Winter dangerously piling up on roofs all over town

By Per Peterson

The beautiful majesty of a winter’s morn is fine in December, but at this time of the year — given the amount of snow that has fallen after a brief January thaw — that beauty is hiding potential dangers.
The most common winter woes include snow removal on city and county roads and state highways. But look closer — and up — and there are more potential problems buried under snow and ice: roofs.

Snowfall after snowfall has left inches and even feet of snow piled up on rooftops all over town. And that snow can lead to big-time problems, especially considering more is on its way.
“There is a lot of weight on these roofs — tons of weight,” said Michael Eng, a roofer and new Tracy resident who along with his three children have been working this winter to shovel snow off the rooftops of homes in Tracy. “There are some that could collapse.”
And that’s not the only issue. Eng said plugged vents can lead to problems, too, inside homes.
“That’s very important — it’ll kill you,” he said. “That’s carbon monoxide. Everything is buried on some roofs, through every neighborhood. Your sewer stacks need to be open, your vents need to properly breathe. They have to be open.”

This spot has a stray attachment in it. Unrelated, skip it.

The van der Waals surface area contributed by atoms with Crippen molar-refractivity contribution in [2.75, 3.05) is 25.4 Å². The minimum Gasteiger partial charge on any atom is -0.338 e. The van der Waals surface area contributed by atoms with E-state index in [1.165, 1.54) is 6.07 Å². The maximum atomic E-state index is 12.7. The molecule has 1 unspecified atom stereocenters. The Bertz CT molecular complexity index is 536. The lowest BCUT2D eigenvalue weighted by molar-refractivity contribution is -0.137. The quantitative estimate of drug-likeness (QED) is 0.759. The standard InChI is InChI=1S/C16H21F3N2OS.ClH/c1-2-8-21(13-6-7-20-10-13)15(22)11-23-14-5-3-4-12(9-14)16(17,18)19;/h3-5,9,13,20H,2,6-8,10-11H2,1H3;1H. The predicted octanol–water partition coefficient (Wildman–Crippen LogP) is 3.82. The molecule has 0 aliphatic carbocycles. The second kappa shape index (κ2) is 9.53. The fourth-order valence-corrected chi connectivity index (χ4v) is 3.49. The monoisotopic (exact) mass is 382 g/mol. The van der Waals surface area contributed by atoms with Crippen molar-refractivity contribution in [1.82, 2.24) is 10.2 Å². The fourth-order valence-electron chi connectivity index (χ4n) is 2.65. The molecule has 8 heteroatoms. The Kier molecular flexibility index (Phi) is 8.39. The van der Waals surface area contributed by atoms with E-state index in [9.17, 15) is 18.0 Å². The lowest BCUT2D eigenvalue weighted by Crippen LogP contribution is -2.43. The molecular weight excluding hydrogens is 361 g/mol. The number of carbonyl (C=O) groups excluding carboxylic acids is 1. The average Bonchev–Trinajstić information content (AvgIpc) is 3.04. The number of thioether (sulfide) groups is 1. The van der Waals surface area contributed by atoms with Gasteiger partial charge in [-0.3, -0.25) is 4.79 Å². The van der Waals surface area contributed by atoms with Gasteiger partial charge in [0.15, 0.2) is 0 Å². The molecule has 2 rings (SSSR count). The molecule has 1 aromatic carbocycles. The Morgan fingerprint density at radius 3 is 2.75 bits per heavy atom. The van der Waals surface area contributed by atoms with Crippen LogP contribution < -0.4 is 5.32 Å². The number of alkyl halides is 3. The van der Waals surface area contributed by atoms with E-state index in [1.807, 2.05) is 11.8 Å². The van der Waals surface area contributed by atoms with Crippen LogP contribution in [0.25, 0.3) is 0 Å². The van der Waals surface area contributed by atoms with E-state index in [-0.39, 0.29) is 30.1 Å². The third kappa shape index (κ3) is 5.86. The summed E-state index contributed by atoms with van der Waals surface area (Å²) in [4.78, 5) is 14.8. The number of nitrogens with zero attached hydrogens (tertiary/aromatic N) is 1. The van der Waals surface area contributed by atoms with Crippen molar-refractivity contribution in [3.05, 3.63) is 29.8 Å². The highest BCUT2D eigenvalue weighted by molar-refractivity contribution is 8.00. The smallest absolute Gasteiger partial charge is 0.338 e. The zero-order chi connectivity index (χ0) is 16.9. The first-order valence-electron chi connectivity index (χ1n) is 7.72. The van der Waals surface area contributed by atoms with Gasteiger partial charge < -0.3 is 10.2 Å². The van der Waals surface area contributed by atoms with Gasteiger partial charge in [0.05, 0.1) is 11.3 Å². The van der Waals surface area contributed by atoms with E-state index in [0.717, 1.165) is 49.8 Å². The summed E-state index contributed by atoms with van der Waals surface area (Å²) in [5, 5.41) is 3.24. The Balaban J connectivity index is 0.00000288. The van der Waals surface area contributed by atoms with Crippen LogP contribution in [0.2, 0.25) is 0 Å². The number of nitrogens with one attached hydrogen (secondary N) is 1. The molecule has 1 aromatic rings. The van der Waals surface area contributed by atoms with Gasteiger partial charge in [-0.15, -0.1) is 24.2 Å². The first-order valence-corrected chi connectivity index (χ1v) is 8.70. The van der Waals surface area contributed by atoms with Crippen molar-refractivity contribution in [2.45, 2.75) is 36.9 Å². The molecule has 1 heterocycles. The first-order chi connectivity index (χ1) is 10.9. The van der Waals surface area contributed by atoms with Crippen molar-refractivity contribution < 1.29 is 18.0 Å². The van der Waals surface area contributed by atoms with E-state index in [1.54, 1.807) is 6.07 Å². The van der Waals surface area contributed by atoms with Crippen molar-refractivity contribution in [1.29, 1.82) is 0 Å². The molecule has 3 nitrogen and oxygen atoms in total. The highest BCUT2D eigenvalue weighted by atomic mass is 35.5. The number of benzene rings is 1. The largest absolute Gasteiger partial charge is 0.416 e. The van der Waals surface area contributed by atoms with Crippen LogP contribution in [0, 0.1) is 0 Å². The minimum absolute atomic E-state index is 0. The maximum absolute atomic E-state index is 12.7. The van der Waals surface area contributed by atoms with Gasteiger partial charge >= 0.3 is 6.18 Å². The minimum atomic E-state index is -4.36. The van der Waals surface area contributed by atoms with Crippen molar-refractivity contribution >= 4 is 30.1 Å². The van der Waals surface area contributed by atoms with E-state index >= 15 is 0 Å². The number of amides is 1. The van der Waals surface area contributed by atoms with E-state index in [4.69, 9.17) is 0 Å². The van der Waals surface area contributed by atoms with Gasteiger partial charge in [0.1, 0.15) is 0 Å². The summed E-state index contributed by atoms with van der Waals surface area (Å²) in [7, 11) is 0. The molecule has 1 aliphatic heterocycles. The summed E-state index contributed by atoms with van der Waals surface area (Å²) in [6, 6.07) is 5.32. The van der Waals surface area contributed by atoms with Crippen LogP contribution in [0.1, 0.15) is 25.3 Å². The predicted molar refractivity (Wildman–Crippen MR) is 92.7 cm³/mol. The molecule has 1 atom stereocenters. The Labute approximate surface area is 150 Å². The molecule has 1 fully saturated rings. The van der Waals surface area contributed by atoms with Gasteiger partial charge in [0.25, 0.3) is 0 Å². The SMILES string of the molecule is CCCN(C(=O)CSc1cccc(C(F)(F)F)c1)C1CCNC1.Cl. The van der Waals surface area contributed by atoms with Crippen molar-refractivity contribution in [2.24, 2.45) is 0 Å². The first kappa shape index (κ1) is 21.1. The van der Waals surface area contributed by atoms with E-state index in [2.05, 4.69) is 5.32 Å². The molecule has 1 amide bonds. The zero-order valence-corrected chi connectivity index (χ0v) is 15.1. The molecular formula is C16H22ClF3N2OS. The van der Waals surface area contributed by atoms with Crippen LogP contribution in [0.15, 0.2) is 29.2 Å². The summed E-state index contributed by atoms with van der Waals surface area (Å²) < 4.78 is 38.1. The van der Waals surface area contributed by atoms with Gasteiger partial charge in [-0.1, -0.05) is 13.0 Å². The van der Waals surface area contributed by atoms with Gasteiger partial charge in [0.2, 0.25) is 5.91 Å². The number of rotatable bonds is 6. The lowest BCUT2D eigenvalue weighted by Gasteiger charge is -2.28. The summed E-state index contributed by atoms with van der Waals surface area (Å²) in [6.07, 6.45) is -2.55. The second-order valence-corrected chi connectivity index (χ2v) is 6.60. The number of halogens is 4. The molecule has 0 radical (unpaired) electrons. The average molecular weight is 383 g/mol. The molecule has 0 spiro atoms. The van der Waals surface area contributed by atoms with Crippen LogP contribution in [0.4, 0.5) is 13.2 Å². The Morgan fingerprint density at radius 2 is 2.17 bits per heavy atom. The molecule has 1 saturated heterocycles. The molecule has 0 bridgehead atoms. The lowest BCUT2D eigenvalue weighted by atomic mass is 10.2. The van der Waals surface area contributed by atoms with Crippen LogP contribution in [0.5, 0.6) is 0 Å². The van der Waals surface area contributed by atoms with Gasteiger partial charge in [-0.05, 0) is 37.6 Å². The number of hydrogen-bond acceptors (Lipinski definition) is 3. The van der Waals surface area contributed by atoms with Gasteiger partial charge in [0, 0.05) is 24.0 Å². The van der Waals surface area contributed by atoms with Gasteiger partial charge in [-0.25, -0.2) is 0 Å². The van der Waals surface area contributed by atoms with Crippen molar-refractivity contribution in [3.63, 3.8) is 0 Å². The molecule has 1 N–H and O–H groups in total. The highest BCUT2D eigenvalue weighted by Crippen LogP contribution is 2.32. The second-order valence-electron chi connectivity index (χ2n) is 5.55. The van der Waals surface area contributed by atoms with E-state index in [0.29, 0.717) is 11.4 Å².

Eng has been delivering flyers around Tracy, not to drum up business for himself, but to remind residents not to forget about what’s going on above them.
“Ice is a really bad thing, too,” he said. “Ice will destroy your roof. If you have an ice dam, it will climb up in there, it will leak, it will destroy your roof. It’s very important to get that ice off. Some of this stuff is already froze on. This is worse than what you think.”
Dale Johnson III, who owns his own construction business in town, is concerned more about those large ice dams that form above gutters than the weight of the snow, which he said is lighter than the heavy, dense snow that typically falls in the spring.
“Obviously getting the snow off the roof stops the melting from the heat loss where the wall ties into the truss, so if you remove all the snow you help with the ice dams,” Johnson said. “The big reason for getting the snow off the roof is the people who have ice dam issues have ice dams that are backing up under their shingles and water that’s running into their roof.”
Johnson, whose crew has been removing snow from roofs consistently over the last week of snow, said a lot of heat loss occurs — especially in older homes — where the walls meet the rafters. That melts the snow and results in ice dams.